Tetrabenazine as anti-chorea therapy in Huntington Disease: an open-label continuation study. Huntington Study Group/TETRA-HD Investigators

BMC Neurology , Volume 9 (1) – Dec 18, 2009

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Springer Journals
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Copyright © 2009 by Frank; licensee BioMed Central Ltd.
Subject
Medicine & Public Health; Neurology; Neurochemistry; Neurosurgery
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1471-2377
DOI
10.1186/1471-2377-9-62
pmid
20021666
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Abstract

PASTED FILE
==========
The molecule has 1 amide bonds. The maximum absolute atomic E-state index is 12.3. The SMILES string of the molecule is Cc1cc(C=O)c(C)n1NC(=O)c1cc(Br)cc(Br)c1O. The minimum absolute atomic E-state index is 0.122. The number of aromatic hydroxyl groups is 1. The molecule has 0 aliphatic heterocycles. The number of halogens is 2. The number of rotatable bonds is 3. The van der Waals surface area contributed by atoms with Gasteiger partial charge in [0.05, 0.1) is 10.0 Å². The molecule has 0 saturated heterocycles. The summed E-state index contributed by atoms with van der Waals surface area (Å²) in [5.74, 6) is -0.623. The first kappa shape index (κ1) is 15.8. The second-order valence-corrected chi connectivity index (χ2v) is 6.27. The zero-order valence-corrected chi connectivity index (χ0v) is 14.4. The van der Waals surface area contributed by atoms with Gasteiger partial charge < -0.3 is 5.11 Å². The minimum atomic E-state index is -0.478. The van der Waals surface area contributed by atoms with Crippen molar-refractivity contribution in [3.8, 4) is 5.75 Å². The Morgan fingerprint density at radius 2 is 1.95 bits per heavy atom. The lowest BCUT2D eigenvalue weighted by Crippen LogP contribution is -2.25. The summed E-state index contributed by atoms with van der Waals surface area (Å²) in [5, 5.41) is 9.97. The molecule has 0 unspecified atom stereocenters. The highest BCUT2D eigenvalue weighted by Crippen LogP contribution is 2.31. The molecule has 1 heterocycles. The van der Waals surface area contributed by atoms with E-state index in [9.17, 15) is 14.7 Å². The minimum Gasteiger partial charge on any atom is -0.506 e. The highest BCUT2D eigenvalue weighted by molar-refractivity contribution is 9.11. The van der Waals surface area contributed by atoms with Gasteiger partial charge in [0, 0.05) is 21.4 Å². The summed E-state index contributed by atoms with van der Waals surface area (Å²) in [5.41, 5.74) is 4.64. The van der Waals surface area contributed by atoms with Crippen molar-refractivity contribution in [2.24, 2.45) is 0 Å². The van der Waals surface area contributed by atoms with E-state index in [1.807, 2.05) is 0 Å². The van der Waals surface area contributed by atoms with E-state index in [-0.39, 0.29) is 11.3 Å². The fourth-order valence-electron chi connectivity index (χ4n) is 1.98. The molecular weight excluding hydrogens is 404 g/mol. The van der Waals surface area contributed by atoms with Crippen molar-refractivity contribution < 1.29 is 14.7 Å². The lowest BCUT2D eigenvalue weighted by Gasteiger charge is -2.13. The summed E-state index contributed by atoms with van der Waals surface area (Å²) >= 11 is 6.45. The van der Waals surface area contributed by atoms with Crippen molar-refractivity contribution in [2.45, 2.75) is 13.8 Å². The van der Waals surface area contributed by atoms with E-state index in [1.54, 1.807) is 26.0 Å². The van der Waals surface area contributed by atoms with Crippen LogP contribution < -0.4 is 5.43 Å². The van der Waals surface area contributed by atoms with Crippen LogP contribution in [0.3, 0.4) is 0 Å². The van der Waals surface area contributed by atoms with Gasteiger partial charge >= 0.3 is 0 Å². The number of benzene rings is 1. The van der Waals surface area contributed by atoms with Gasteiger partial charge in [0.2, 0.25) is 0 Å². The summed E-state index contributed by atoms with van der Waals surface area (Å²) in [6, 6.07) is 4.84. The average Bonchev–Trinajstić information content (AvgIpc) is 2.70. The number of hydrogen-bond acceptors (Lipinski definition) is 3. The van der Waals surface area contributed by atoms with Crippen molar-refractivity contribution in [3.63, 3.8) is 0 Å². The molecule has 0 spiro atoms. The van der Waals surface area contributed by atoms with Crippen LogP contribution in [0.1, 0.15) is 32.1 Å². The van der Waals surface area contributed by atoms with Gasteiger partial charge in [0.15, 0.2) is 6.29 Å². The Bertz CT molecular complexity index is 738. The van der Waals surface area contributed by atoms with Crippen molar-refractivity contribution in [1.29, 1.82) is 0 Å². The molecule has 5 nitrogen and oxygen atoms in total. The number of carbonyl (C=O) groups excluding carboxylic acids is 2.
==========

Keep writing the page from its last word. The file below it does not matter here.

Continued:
Background: Tetrabenazine (TBZ) selectively depletes central monoamines by reversibly binding to the type-2 vesicular monoamine transporter. A previous double blind study in Huntington disease (HD) demonstrated that TBZ effectively suppressed chorea, with a favorable short-term safety profile (Neurology 2006;66:366-372). The objective of this study was to assess the long-term safety and effectiveness of TBZ for chorea in HD. Methods: Subjects who completed the 13-week, double blind protocol were invited to participate in this open label extension study for up to 80 weeks. Subjects were titrated to the best individual dose or a maximum of 200 mg/day. Chorea was assessed using the Total Maximal Chorea (TMC) score from the Unified Huntington Disease Rating Scale. Results: Of the 75 participants, 45 subjects completed 80 weeks. Three participants terminated due to adverse events (AEs) including depression, delusions with associated previous suicidal behavior, and vocal tics. One subject died due to breast cancer. The other 26 subjects chose not to continue on with each ensuing extension for various reasons. When mild and unrelated AEs were excluded, the most commonly reported AEs (number of subjects) were sedation/somnolence (18), depressed mood (17), anxiety (13), insomnia (10), and akathisia (9). Parkinsonism and dysphagia scores were significantly increased at week 80 compared to baseline. At week 80, chorea had significantly improved from baseline with a mean reduction in the TMC score of 4.6 (SD 5.5) units. The mean dosage at week 80 was 63.4 mg (range 12.5-175 mg). Conclusions: TBZ effectively suppresses HD-related chorea for up to 80 weeks. Patients treated chronically with TBZ should be monitored for parkinsonism, dysphagia and other side effects including sleep disturbance, depression, anxiety, and akathisia. Trial Registration: Clinicaltrials.gov registration number (initial study): NCT00219804 Page 1 of 10 (page number not for citation purposes) BMC Neurology 2009, 9:62 http://www.biomedcentral.com/1471-2377/9/62 Background dopamine D receptor blockers, selective and non-selec- Huntington disease (HD) is a hereditary, progressive neu- tive monoamine-oxidase inhibitors, amantadine, levo- rodegenerative disease clinically characterized by a triad dopa, or dopamine agonists. Participants were permitted of chorea, cognitive symptoms and behavioral changes. to be on antidepressants, antianxiety agents and other Although there is no established treatment to delay the psychotropic medications at stable doses. Clinically, sub- onset or forestall the progression of HD, symptomatic jects could not have disabling dysarthria, dysphagia or treatment of chorea may be beneficial in some individuals depression present at screening or have an unstable or as it may have a favorable impact on motor function, serious medical or psychiatric illness, untreated depres- quality of life and safety [1,2]. sion or lack of a caregiver. Many agents and surgical procedures have been evaluated The subjects completed the double-blind study within in HD for their anti-choreic efficacy including dopamine eight weeks of enrollment but were subsequently depleting agents, dopamine antagonists, benzodi- excluded if they had suffered from a serious adverse event azepines, glutamate antagonists, acetylcholinesterase (AE) judged to be possibly or probably related to study inhibitors, dopamine agonists, anti-seizure medications, drug. There were three possible lengths of enrollment in cannabinoids, lithium, deep brain stimulation, and fetal the open-label study (Figure 1). The initial protocol con- cell transplantation [3-5]. A preponderance of the mostly sisted of a total of 24 weeks, with 12 weeks of titration and uncontrolled studies to date supports the use of TBZ in 12 weeks of maintenance. Subjects had the option of patients with a variety of hyperkinetic movement disor- enrolling in an extension of the 24 week study to a total of ders, including HD [6-8]. The efficacy of TBZ as an anti- 48 weeks. At 48 weeks, they had the option of enrolling choreic drug was convincingly demonstrated in a double- for total study duration of 80 weeks. There was a one week blind, placebo-controlled trial, which demonstrated clear washout following each study phase. Since all participants short-term symptomatic relief of chorea [9]. There is pau- had been off TBZ for at least one week following washout city of data on the long term use of TBZ, but a few studies from the double-blind study, baseline for this study was have provided evidence of its long-term efficacy and toler- considered to be the day of enrollment in the open-label ability [7,10]. study. TBZ is a reversible dopamine depleting agent that is highly Written informed consent was obtained from all study selective for the central vesicular monoamine transporter participants and accompanying caregivers. In compliance type 2 (VMAT2) [11]. TBZ depletes dopamine more selec- with the Declaration of Helsinki, this study was approved tively over norepinephrine and serotonin by inhibiting by the Research Subjects Review Board at the University of transport into presynaptic vesicles [12,13]. The highest Rochester as the coordinating site and by the ethics review binding density for TBZ is in the caudate nucleus, puta- boards at all individual sites that enrolled subjects. men and nucleus accumbens, areas known to bear the brunt of pathology in HD [14,15]. VMAT2 binding and TBZ Dosing monoamine depletion by TBZ is reversible, lasts hours, TBZ was titrated over a maximum of 12 weeks every 3-7 and is not modified by chronic treatment [16,17]. days to the best individual dose (maximum of 200 mg/ day). All subjects started at 12.5 mg per day and were Far too little evidence is available to guide long term titrated upward at the end of each week by 12.5 mg incre- symptomatic treatment in HD. Double-blind and long- ments to doses equal to or lower than 125 mg/day, and term studies assessing various treatment strategies in HD then by 25 mg increments for doses higher than 125 mg/ are urgently needed [18]. The objective of this open-label day. If at any time during the titration phase, moderate to extension study was to assess the long-term safety and effi- severe, possibly or probably drug-related AEs occurred, cacy of TBZ in the treatment of chorea in HD. the dose of TBZ was decreased to the patient's previous well-tolerated dose. Study drug titration (up or down) was Methods permitted only during the first 11 weeks of the study. Participants Patients with HD who were ambulatory, had a Total Func- Assessments tional Capacity (TFC) score of greater than 5 and a Total Participants were examined at the end of weeks 2, 6, 12, Maximal Chorea (TMC) score of greater than 9 from the 24 and then every 12 weeks; and had a safety follow-up Unified Huntington Disease Rating Scale (UHDRS), were visit one week after the end of treatment. Characteristics initially enrolled in the thirteen-week, double-blind, pla- of participants and non-participants were compared using cebo-controlled study [9,19]. Subjects were excluded if chi-square tests and Kruskal-Wallis tests, as appropriate. they were taking concurrent dopamine depleting drugs, Page 2 of 10 (page number not for citation purposes) BMC Neurology 2009, 9:62 http://www.biomedcentral.com/1471-2377/9/62 Th Figure 1 e flow of subjects (including number of subjects) through the trial from enrollment and into each of the extension phases The flow of subjects (including number of subjects) through the trial from enrollment and into each of the extension phases Analysis of Efficacy Endpoints Analysis of Safety and Tolerability Endpoints The primary efficacy endpoint was the TMC score from the Tolerability was assessed using adverse events, UHDRS UHDRS at week 80 compared with the baseline TMC parkinsonism score (total of the following UHDRS motor score. TMC score at week 80 was also compared to week items: finger taps, pronation/supination, rigidity, bradyki- 81 (after washout) to determine the degree of re-emergent nesia, gait, tandem gait and retropulsion pull test), Barnes chorea. To determine if TBZ may have worsened overall Akathisia Scale (BAS) [20], Unified Parkinson's Disease underlying chorea over time, TMC at week 81 was com- Rating Scale (UPDRS) dysphagia and dysarthria scores pared with baseline. T-tests and analysis of covariance [21], and the 17-item Hamilton Depression Measure (ANCOVA), adjusted for site and baseline value, were (HAM) [22]. Changes from baseline were assessed using t- used to determine significance. Secondary endpoints tests. included the Clinical Global Impression scale and the individual sections of the UHDRS. Treatment emergent AEs were designated to be those AEs that emerged after the start of the open-label study, excluding those for which subjects had a prior history and those that had been present during the double-blind Page 3 of 10 (page number not for citation purposes) BMC Neurology 2009, 9:62 http://www.biomedcentral.com/1471-2377/9/62 study, including those without resolution. Those AEs that decided not to participate due to moving away from the carried over from the double-blind portion of the study study site, decision with the caregiver not to enroll due to were not considered new events as they have been previ- lethargy, intensity of protocol, and lost to follow-up. ously reported [9]. The time period examined for all AEs Although one subject who withdrew from the double- was baseline to last day on study medication, prior to ini- blind study early due to pre-existing breast cancer was ini- tiation of washout. tially excluded, once medically cleared, she was permitted to enroll, making a total of 75 subjects who enrolled in The total number (%) of subjects experiencing at least one the open-label study (Table 1). Three of the 75 subjects AE was calculated separately for the titration and mainte- were excluded from analysis because they terminated at or nance periods. McNemar's test was used to compare the prior to the week 12 visit. Forty-two subjects completed number of subjects experiencing at least one AE during the 80-week extension and washout period (Figure 1). the titration phase with the number experiencing at least one AE during the maintenance phase. AEs starting in the Excluding subjects who had stopped medication, the period from the date of baseline visit to week 12 were des- mean daily dosage at week 24 (n = 66) was 74.2 mg (± ignated as having occurred during the titration period. AEs 40.9, range 12.5 mg-200 mg), week 48 (n = 54) was 71.5 starting in the period from the first day of week 12 to week (± 41.5, range 12.5 mg-200 mg) and at week 80 (n = 41) 24 were designated as having occurred during the mainte- was 63.4 mg (± 34.2, range 12.5 mg-175 mg). For the 44 nance period. AEs designated as mild and/or not related subjects with complete dosage data at week 80 (including to study medication were excluded, and three subjects three subjects with zero dose), 24 (55%) of participants with fewer than 13.5 weeks in this study period were were taking either 37.5 mg or 50 mg per day (Figure 2). omitted from this analysis. Regarding adjustment of dosage for subjects who com- pleted 80 weeks, 7 (16%) increased their dosage between To determine if 12 additional weeks of exposure to study weeks 24 and 48, 31 (70%) stayed on the same dose, and medication impacted chorea or HD, efficacy and safety 6 (14%) decreased. Between weeks 48 and 80, 6 (14%) of measures were compared between subjects originally these subjects increased their dosage, 26 (59%) stayed on assigned to placebo and TBZ in the double-blind study the same dose, and 12 (27%) decreased (including 3 with using ANCOVA. week 80 dose = 0 who washed out early). Tolerability Results Subject Characteristics Twenty subjects terminated from the study. There was one Of the 84 subjects enrolled in the double-blind study, 6 death due to metastatic breast cancer. Three participants subjects were ineligible to enroll in the open-label study withdrew due to AEs attributed by the investigators to due to early terminations or serious AEs. Four subjects TBZ, including vocal tics, depression, and delusions. One subject terminated because of an elevated bilirubin level but also reported akathisia, while another subject experi- Table 1: Baseline characteristics (n = 75) enced a significant increase in liver enzymes. One subject Characteristic was started on exclusionary medications, and two subjects were non-compliant with study medications. One subject Age (mean ± SD, range) 50.9 ± 11.5, 29.2-77.4 was institutionalized, one moved out of the state, and two were lost to follow-up. The remaining seven terminations CAGn (mean ± SD, range) 44.5 ± 3.4, 39-54 were due to withdrawal of patient consent or by caregiver or physician request. An additional ten subjects decided Women, n (%) 49 (65%) not to continue in ensuing extension phases. Subjects who completed the study were more likely to be female (p Caucasian, n (%) 71 (95%) < 0.01), have higher CAG repeat length (45 vs. 43.5, p < 0.05), and have a lower total functional assessment score Affected Parent, n (%) Mother 33 (44%) at baseline (18.0 vs. 20.5, p < 0.02). There were no differ- Father 33 (44%) ences in race, affected parent, history of depression, cho- Unspecified 9 (12%) rea score, TFC, total motor score, age, years of education or duration of illness. Years of Illness duration (mean ± SD, range) 8.5 ± 4.5, 1.9-25.9 There were 12 serious AEs including two falls, two cancer History of Depression, n (%) 42 (56%) diagnoses, a single suicide attempt, pneumonia, hip Page 4 of 10 (page number not for citation purposes) BMC Neurology 2009, 9:62 http://www.biomedcentral.com/1471-2377/9/62 Dosag th Figure 2 rouge h week 80 distribution by percent of subjects at weeks 24, 48 and 80 for the 44 subjects who continued to take tetrabenazine Dosage distribution by percent of subjects at weeks 24, 48 and 80 for the 44 subjects who continued to take tetrabenazine through week 80. replacement (elective) with post-op agitation, agitation, or BAS. Marked or severe akathisia (4 or 5 on the BAS anxiety, akathisia and one abnormal CA 27-29 titer in a scale) was experienced by only one participant, who ter- participant who later died due to metastatic breast cancer. minated due to elevated bilirubin, rather than akathisia. During the study, 56 subjects reported 170 AEs. Seventeen Three participants (4%) had mild or moderate akathisia at subjects reported depressed mood as an AE during this baseline. Ten other participants (13.3%) developed mild study with a prior history of depression in 15 of those sub- or moderate akathisia during the course of the study. jects. All AEs with an incidence of 5% or more are listed in Table 2. There was no association between any adverse There were 3 participants with isolated elevation of AST, event and concomitant medications. greater than 3 times the upper limit of normal. Two occur- rences were at baseline and one at week 24. All abnormal When mild or unrelated events were excluded, 39 subjects liver tests returned to normal by week 80 or at the end of reported at least one AE during titration while 20 subjects study participation except in one participant with >2 reported at least one AE during maintenance (p < 0.001). times upper limit of normal AST in isolation. No partici- Insomnia, somnolence and diarrhea emerged during titra- pant experienced clinical liver dysfunction, but one partic- tion and subsequently resolved during maintenance. The ipant was terminated early due to elevated AST and ALT at number of subjects with somnolence decreased from 36 baseline and one subject terminated due to elevated to 11 (p < 0.0001), insomnia from 14 to 2 (p < 0.003) and bilirubin without clear etiology. diarrhea from 5 to 1 (p < 0.05) when comparing titration to maintenance phases. Efficacy When TMC at week 80 was compared to baseline, there Safety Measures was a reduction in mean TMC score by 4.6 (SD 5.5) Between baseline and week 80, the mean parkinsonism UHDRS units (p < 0.001). At week 81 after washout, cho- score increased 2.1 (SD 4.3) UHDRS units (p = 0.002) and rea re-emerged with a mean TMC score increase of 5.3 (SD the mean UPDRS dysarthria score increased 0.4 (SD 0.8) 3.2) UHDRS units (p < 0.001 compared to week 80) (Fig- UPDRS units (p < 0.002). There were no significant ure 3). For the 41 participants with complete data, there changes in the HAM scale scores, UPDRS dysphagia score, Page 5 of 10 (page number not for citation purposes) BMC Neurology 2009, 9:62 http://www.biomedcentral.com/1471-2377/9/62 Table 2: Treatment emergent AEs reported in >5% of subjects (3 was no difference in TMC at week 81 (14.9 ± 5.1) when or more), excluding mild and not related to treatment compared to baseline (15.1 ± 4.3). Adverse Event # of Subjects At 48 weeks, chorea reduction in the 45 participants who completed 80 weeks was not significantly different com- Sedation/Somnolence 18 pared to the 11 subjects who completed week 48 but did Depressed Mood 17 not complete the study. After adjusting for study site and baseline chorea score, there was no association with the Anxiety 13 effect of TBZ on chorea related to age, gender, trinucle- otide repeat length, gender of affected parent, or baseline Insomnia 10 clinical global impression of severity. Baseline chorea score itself was a predictor for greater reduction in chorea Akathisia 9 (p = 0.013). Fatigue 7 Secondary Efficacy Outcomes At week 80, there was a significant change in the CGI score Agitation 5 of 0.3 (SD 0.7, p = 0.0054). Of the 45 completers, there was improvement in 16 (36%) and worsening of 4 (9%) Fall 4 with the remainder unchanged compared to baseline. Dysphagia 3 In the 45 participants who completed 80 weeks, there was no significant change in total motor score, but there were Dystonia 3 significant declines in cognitive measures, including ver- bal fluency, symbol digit and Stroop (reading, color and Mean total maximal chorea score (± SE) Figure 3 by week Mean total maximal chorea score (± SE) by week Page 6 of 10 (page number not for citation purposes) BMC Neurology 2009, 9:62 http://www.biomedcentral.com/1471-2377/9/62 Table 3: Baseline scores and changes from baseline in efficacy outcome measures at weeks 24, 48 and 80 [Mean (SD)]. Measure Baseline Week 24 Week 48 Week 80 N = 75 N = 73 N = 57 N = 45 UHDRS Motor Score 47.9 (15.9) -7.4 (9.8) * -5.6 (12.1) * -0.2 (11.0) Total Chorea 14.9 (3.7) -5.8 (5.0) * -5.6 (5.5) * -4.6 (5.5) * Gait 1.3 (0.6) -0.1 (0.6) 0.0 (0.7) 0.2 (0.7) Parkinsonism 14.5 (5.7) -0.5 (2.7) 0.9 (4.1) 2.1 (4.3) * Barnes Akathisia 0.2 (0.6) 0.1 (1.0) 0.1 (0.9) 0.0 (0.7) Hamilton 4.1 (3.7) -0.0 (3.8) 0.7 (3.4) 0.4 (3.8) Functional Checklist 18.1 (4.7) -0.3 (2.5) -1.1 (2.3) * -2.6 (3.3) * Independence 75.7 (11.5) -2.4 (7.2) * -4.4 (6.0) * -7.0 (8.1) * Behavioral Score (freq*severity) 6.7 (9.7) 3.4 (14.4) * 2.9 (9.3) * 3.5 (14.4) Weight (kg) 72.4 (18.8) -1.2 (4.8) * -1.4 (7.4) -1.7 (6.5) N = 47 N = 45 N = 38 N = 30 Total Functional Capacity 7.6 (2.4) -0.5 (1.5) * -1.1 (1.4) * -2.0 (2.3) * Verbal 17.2 (10.3) -2.0 (5.6) * -2.0 (5.8) * -3.6 (7.9) * Symbol Digit 19.3 (11.2) -0.3 (5.5) -1.9 (4.7) * -4.8 (10.3) * Stroop Color 42.6 (17.3) -4.4 (9.5) * -8.9 (11.4) * -11.0 (14.8) * Stroop Words 49.8 (20.6) -1.2 (9.3) -7.9 (15.4) * -9.0 (17.4) * Stroop Interference 23.2 (11.4) -2.7 (7.1) * -4.5 (7.0) * -5.0 (10.4) * * p < 0.05 (t-test) interference) and functional measures as measured by the ated with HD for up to 12 weeks with the main AEs functional checklist, independence score and TFC (Table including drowsiness and insomnia [9]. In this open label 3). extension study, TBZ continued to effectively suppress chorea for up to 80 weeks in HD. TBZ was generally well Placebo vs. TBZ tolerated, but treatment emergent AEs included sleep dis- When the groups initially randomized to placebo and TBZ turbance, depression, anxiety, and akathisia. Akathisia in were compared, there were no differences in numbers of particular may be difficult to identify due to confusion subjects with AEs, change in TMC score, change in chorea with chorea combined with the lack of insight associated after withdrawal, best dosage, or any of the secondary with HD. During initiation and titration of therapy, measures. There was a reduction in the total number of patients may be more prone to sedation, insomnia and AEs (p < 0.002) and somnolence (p < 0.01) in mainte- gastrointestinal problems but these tend to improve over nance for those subjects initially assigned to TBZ. time. Although clinicians should screen for and treat depression in all patients with HD, those with pre-existing depression may be at higher risk for developing depres- Discussion The double-blind, randomized controlled trial preceding sion while taking TBZ [23,24]. this study demonstrated that TBZ reduced chorea associ- Page 7 of 10 (page number not for citation purposes) BMC Neurology 2009, 9:62 http://www.biomedcentral.com/1471-2377/9/62 In this study, there were no completed suicides, but one at week 80, but there was no correlation to support the attempt listed as a serious AE and an additional subject association of global improvement with either motor or who expressed suicidal ideation. Depression was not chorea change. The UHDRS measures of cognition and assessed by formal psychiatric criteria, but depressed function while taking TBZ declined at a rate consistent mood was screened for using the Hamilton Depression with the natural history of HD. The TFC scale declined 1.6 Scale and item 25 of the UHDRS. During the double-blind ± 0.4 points over almost two years in those initially phase of this study, there was a completed suicide in a assigned to TBZ, consistent with previously published subject randomized to the TBZ group, despite scoring measures of TFC [31,32]. Although TBZ is unlikely to within the normal range on the Hamilton Depression accelerate any aspect of decline in HD, it also does not Scale two weeks prior to the event [9]. Clinicians should appear to have any clinical long-term neuroprotective be cautious about the heightened risk of suicide in HD role, despite some evidence of potential neuroprotective regardless of depression indexes or use of monoamine effects demonstrated in animal models of HD [33]. depleters, as overall completed suicide rates are estimated at 7.3% and up to 25% of patients may attempt suicide at The main limitation of this open-label study was the loss some point in the illness [25,26]. In patients already diag- of subjects at each extension phase. The reasons for the nosed with HD, there may be an increased risk of suicide attrition were related to administrative issues and a deci- particularly when patients enter stage 2 of the disease, a sion not to continue rather than any specific AEs. The time when independence diminishes [27]. majority of patients elected to complete 80 weeks on ther- apy, and in fact, once the study concluded, some subjects At the conclusion of this study, the majority of partici- refused to stop taking TBZ and found other sources of the pants were taking either 50 or 75 mg of TBZ. Notably, study medication prior to its availability on the US mar- even after subjects had been on TBZ for over one year, dos- ket. The findings support the clinical impression that cho- age adjustments continued. In two other open-label, long rea suppression in this large cohort of patients can be term studies of TBZ used for a variety of hyperkinetic con- valuable to patients and families. The unblinded nature of ditions including HD, the mean doses after more than two this study limits the degree to which we can make conclu- years were 60.4 and 106.2 mg, respectively [6,7]. sions about effectiveness, but the reduction in chorea was consistent with that seen in the double-blind trial. Further Discontinuation of TBZ after 80 weeks of treatment investigation is needed to determine the effectiveness and appears to be safe and is associated with the return of cho- adverse event profile, particularly regarding cognition, rea, without significant worsening compared to baseline. when TBZ is combined with other commonly used medi- Participants with higher baseline chorea scores experi- cations. enced a greater reduction in chorea. When TBZ was dis- continued, no subject developed signs consistent with Conclusions neuroleptic withdrawal such as nausea, excessive sweat- Chorea, the most striking physical manifestation of HD, ing, tachycardia or akathisia. We did not identify AEs may be disabling and stigmatizing. Frequent or large related to the withdrawal of TBZ, but other studies have amplitude involuntary movements can cause embarrass- specifically examined subjects when TBZ is stopped ment or frustration and physical harm due to direct injury [9,28]. One subject withdrew due to the development of or falls as well as impact quality of life. The impact of sup- "vocal tics". This AE has not been previously reported and pressing chorea on weight, gait, behavior and functioning in fact TBZ has been found to be an effective treatment of deserves further study, as do the indications for suppress- tics [29]. It is possible that the "vocal tic" described was ing chorea in the ambulatory high functioning patient not a TBZ-related AE, but the emergence of tourettism as and the more advanced patient in whom chorea may be a symptom of HD [30]. injurious. In lieu of discovering therapy that modifies the global course of the disease, identifying targeted sympto- Participants did not demonstrate a faster than expected matic treatments for HD, such as those for chorea, is a way rate of motor or functional decline due to HD. Although to palliate some of the more disabling and stigmatizing parkinsonism and dysphagia were increased in subjects at aspects of the disorder. This study confirms efficacy in week 80, this finding was likely a result of the natural pro- long term use and may guide clinicians in dosing and gression of disease. Had the parkinsonism been due to a treatment emergent, long-term adverse effects. pharmacological impact of tetrabenazine, we would have anticipated that the signs would have emerged more Competing interests quickly and found on exams throughout the study. TBZ This study was funded by a grant from Prestwick Pharma- does not appear to have an effect on cognition or function ceuticals, Inc. (subsequently acquired by Biovail Pharma- after two years of therapy. Participants experienced an ceuticals) to the University of Rochester and in turn overall improvement on TBZ as demonstrated by the CGI through subcontracts to the participating research sites. Page 8 of 10 (page number not for citation purposes) BMC Neurology 2009, 9:62 http://www.biomedcentral.com/1471-2377/9/62 versity School of Medicine); Penny Stanton, CCRP; Tetsuo Ashizawa, MD The Huntington Study Group (HSG) is a non-profit con- (University of Texas Medical Branch At Galveston); Jeana Jaglin, RN; Kath- sortium of HD investigators http://www.huntington- leen Shannon, MD (Rush University Medical Center); Mary Matthews, RN; study-group.org/. None of the HSG investigators or staff Amy Colcher, MD (University of Pennsylvania); Mira Guzijan, MA; Michael had equity interests with Prestwick Pharmaceuticals, Inc. Geschwind, MD, PhD (University of California, San Francisco); Lynn Bartos, Dr. Fahn received consulting fees of less than $10,000 RN; Karen Blindauer, MD (Medical College of Wisconsin); Kelly Dustin, from Prestwick Pharmaceuticals. After the study was com- RN; Karen Anderson, MD (University of Maryland School of Medicine); pleted, Dr. Frank received consulting fees of less than Chinekwu Anyanwu, MD; Philip Hanna, MD (New Jersey Neuroscience $10,000 from Ovation Pharmaceuticals. Dr. Marshall pre- Institute). sented data at meetings for which he received travel reim- Coordination Center and Biostatistics: Patricia Lindsay; Shirley bursement from Prestwick Pharmaceuticals, Inc. Dr. Eberly, MS; (University of Rochester School of Medicine and Dentistry). Stamler and Ms. Wilson were employees of Prestwick Pharmaceuticals, Inc. The HSG Coordination and Biosta- Prestwick Pharmaceuticals Inc. Authors: David Stamler, MD; Lucinda tistics Centers at the University of Rochester independ- Wilson. ently compiled and analyzed the data for this study. References Acknowledgements 1. 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